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The Simultaneous Choice of Investment and Financing Alternatives A Calculus of Variations Approach Robert W Grubbström Department of Production Economics Linköping Institute of Technology, Sweden rwg@ipe.liu.se - An Invited Lecture for The A.M.A.S.E.S. XXIV Conveigna Padenghe sul Garda September 6-9, 2000

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Orlicky To Lorenzo Peccati and Marco Li Calzi : Many thanks for giving me and my wife Anne-Marie the opportunity to come to Padenghe! Molte grazie!!

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Background motives

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2 Reasons for thinking in Cash terms The Cash Flow (and what you can do with it) is the ultimate consequence of all economic activities The Cash Flow is the nearest you can get to finding a physical measure of economic activities A principle for determining the correct capital costs of work-in- progress and inventory, International Journal of Production Research, 18, 1980, 259-271

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Staircase function

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The Product Structure, the Gozinto Graph and the Input Matrix

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The Input Matrix and its Leontief Inverse Leontief Inverse Input Matrix

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Adding the Lead Time Matrix and Creating the Generalised Input Matrix Lead Time Matrix Generalised Input Matrix

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Leontief Inverse and Generalised Leontief Inverse Leontief Inverse Generalised Leontief Inverse ~

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Inventory and Backlog Relationships

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Conclusion When studying complex multi-level, multistage production-inventory systems, there is an essential need to be aware of what the basic objective should be interpreted as. The discussion to follow has the purpose to justify the use of the Net Present Value as the sole objective. When studying complex multi-level, multistage production-inventory systems, there is an essential need to be aware of what the basic objective should be interpreted as. The discussion to follow has the purpose to justify the use of the Net Present Value as the sole objective.

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References http://ipe.liu.se/rwg/mrp_publ.htm For references please consult: Grubbström, R. W., Tang, O., An Overview of Input-Output Analysis Applied to Production-Inventory Systems, Economic Systems Research, Vol. 12, No 1, 2000, pp. 3-26 Recent survey: Tang, O., Planning and Replanning within the Material Requirements Planning Environment – a Transform Approach, PROFIL 16, Production-Economic Research in Linköping, Linköping 2000 Recent thesis:

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Current problem

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General Problem The problem considered is to choose from a finite set of inter- related investment and financing alternatives and also levels of consumption/work over time to maximise a utility functional. Each investment and financing option is characterised by its cash flow over time. An inter-temporal budget requirement operates continuously. Application of the Calculus of Variations leads to consideration of the Euler-Lagrange equations combined with Kuhn-Tucker conditions. It is shown that the solution (also when there are logical dependencies present) requires the maximisation of a Generalised Net Present Value measure in which the discount factor is formed from an integral of a Lagrangean multiplier function. The problem considered is to choose from a finite set of inter- related investment and financing alternatives and also levels of consumption/work over time to maximise a utility functional. Each investment and financing option is characterised by its cash flow over time. An inter-temporal budget requirement operates continuously. Application of the Calculus of Variations leads to consideration of the Euler-Lagrange equations combined with Kuhn-Tucker conditions. It is shown that the solution (also when there are logical dependencies present) requires the maximisation of a Generalised Net Present Value measure in which the discount factor is formed from an integral of a Lagrangean multiplier function.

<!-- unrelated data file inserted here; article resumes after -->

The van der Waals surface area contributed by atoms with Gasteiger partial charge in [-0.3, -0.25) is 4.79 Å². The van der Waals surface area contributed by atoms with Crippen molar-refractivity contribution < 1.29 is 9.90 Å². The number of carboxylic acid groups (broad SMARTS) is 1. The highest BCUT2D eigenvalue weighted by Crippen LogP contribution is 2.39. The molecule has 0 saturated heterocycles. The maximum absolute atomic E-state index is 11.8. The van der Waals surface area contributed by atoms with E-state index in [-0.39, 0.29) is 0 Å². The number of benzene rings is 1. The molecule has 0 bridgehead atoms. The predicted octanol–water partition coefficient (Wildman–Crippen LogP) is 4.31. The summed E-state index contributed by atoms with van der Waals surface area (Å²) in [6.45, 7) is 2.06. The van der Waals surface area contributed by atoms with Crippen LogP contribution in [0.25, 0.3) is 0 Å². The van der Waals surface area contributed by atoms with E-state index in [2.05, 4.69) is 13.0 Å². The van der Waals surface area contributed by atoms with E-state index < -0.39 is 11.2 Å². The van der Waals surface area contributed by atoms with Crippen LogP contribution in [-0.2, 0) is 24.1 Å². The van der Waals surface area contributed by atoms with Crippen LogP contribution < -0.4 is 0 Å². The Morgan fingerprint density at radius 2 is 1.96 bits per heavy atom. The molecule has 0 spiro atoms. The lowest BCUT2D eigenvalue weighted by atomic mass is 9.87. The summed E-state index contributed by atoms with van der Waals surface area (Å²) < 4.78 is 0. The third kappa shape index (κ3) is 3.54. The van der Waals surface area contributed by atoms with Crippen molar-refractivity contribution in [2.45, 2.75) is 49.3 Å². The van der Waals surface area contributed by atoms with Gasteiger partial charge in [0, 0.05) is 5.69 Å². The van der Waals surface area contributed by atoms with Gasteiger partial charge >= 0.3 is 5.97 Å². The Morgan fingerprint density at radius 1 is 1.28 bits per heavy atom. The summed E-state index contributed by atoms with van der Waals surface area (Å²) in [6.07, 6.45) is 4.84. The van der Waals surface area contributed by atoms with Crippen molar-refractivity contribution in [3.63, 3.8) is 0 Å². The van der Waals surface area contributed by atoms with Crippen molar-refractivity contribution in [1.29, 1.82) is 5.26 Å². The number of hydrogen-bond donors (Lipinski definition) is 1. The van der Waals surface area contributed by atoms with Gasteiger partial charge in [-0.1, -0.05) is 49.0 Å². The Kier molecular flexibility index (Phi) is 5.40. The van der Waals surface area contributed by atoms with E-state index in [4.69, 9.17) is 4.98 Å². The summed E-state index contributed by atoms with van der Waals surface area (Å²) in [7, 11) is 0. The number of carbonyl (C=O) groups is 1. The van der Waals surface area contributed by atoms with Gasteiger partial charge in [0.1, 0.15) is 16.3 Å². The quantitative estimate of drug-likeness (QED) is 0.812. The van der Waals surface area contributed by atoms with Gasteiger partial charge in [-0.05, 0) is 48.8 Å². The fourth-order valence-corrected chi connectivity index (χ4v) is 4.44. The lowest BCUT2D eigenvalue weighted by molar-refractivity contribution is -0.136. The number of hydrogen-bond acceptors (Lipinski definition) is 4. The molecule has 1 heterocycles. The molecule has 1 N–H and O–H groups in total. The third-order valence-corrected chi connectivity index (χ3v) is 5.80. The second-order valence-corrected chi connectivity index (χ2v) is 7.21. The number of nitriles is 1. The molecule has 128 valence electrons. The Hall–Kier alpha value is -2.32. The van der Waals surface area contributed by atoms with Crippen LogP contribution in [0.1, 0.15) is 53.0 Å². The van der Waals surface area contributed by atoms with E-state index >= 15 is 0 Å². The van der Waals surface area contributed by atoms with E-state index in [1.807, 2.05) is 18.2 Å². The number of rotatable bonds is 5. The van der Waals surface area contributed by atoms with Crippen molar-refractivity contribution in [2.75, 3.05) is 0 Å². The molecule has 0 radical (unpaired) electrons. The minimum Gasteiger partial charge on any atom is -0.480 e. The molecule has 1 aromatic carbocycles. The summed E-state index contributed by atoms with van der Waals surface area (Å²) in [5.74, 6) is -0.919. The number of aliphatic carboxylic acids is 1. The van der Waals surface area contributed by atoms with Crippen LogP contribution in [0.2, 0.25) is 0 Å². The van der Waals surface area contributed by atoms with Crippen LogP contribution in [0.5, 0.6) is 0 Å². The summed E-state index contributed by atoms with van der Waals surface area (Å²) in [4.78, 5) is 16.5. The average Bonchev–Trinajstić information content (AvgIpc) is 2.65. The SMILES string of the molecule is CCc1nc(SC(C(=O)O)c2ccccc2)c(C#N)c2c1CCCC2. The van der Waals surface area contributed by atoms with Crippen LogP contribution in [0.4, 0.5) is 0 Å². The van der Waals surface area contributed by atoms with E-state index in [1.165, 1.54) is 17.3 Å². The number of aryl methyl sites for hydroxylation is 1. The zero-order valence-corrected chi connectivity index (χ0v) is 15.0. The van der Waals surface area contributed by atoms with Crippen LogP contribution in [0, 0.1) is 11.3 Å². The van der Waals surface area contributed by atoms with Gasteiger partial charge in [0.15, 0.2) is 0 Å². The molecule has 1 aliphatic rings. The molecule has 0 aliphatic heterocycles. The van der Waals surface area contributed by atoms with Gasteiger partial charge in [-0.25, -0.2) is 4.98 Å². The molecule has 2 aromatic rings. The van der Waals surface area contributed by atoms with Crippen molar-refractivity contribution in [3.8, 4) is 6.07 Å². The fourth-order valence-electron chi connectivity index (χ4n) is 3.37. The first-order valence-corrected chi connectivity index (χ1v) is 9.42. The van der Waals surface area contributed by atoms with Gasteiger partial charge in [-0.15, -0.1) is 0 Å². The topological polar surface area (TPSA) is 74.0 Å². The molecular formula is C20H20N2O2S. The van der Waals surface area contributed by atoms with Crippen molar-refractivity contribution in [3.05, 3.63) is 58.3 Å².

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Calculus of Variations Around 1755Developed by Joseph-Louis Lagrange (Giuseppe Lodovico Lagrangia), 1736-1813, (then only 19 years old). Name suggested by Leonhard Euler, 1707-1783. Around 1755Developed by Joseph-Louis Lagrange (Giuseppe Lodovico Lagrangia), 1736-1813, (then only 19 years old). Name suggested by Leonhard Euler, 1707-1783. Original Problems *Find the maximum area enclosed by a curve of given length. *The Brachistochrone problem: To specify a path between two given points in space, such that a particle released at a given velocity will slide from the upper to the lower point under gravity in the minimum time. Original Problems *Find the maximum area enclosed by a curve of given length. *The Brachistochrone problem: To specify a path between two given points in space, such that a particle released at a given velocity will slide from the upper to the lower point under gravity in the minimum time. Joseph-Louis Lagrange 1736-1813 Leonhard Euler 1707-1783

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A functional (an integral) is to be optimised. This is the objective function. A functional (an integral) is to be optimised. This is the objective function. A functional (an integral) is to be optimised. This is the objective function. The problem is to find the path x(t). The integrand H is called the Hamiltonian. The necessary local optimisation conditions read: A functional (an integral) is to be optimised. This is the objective function. The problem is to find the path x(t). The integrand H is called the Hamiltonian. The necessary local optimisation conditions read: Basic Methodology A functional (an integral) is to be optimised. This is the objective function. The problem is to find the path x(t). The integrand H is called the Hamiltonian. The necessary local optimisation conditions read: These are the Euler-Lagrange Equations. In the following these conditions will be extended slightly with the use of the modern Kuhn-Tucker conditions in order to take care of non-negativity requirements. A functional (an integral) is to be optimised. This is the objective function. The problem is to find the path x(t). The integrand H is called the Hamiltonian. The necessary local optimisation conditions read: These are the Euler-Lagrange Equations. In the following these conditions will be extended slightly with the use of the modern Kuhn-Tucker conditions in order to take care of non-negativity requirements.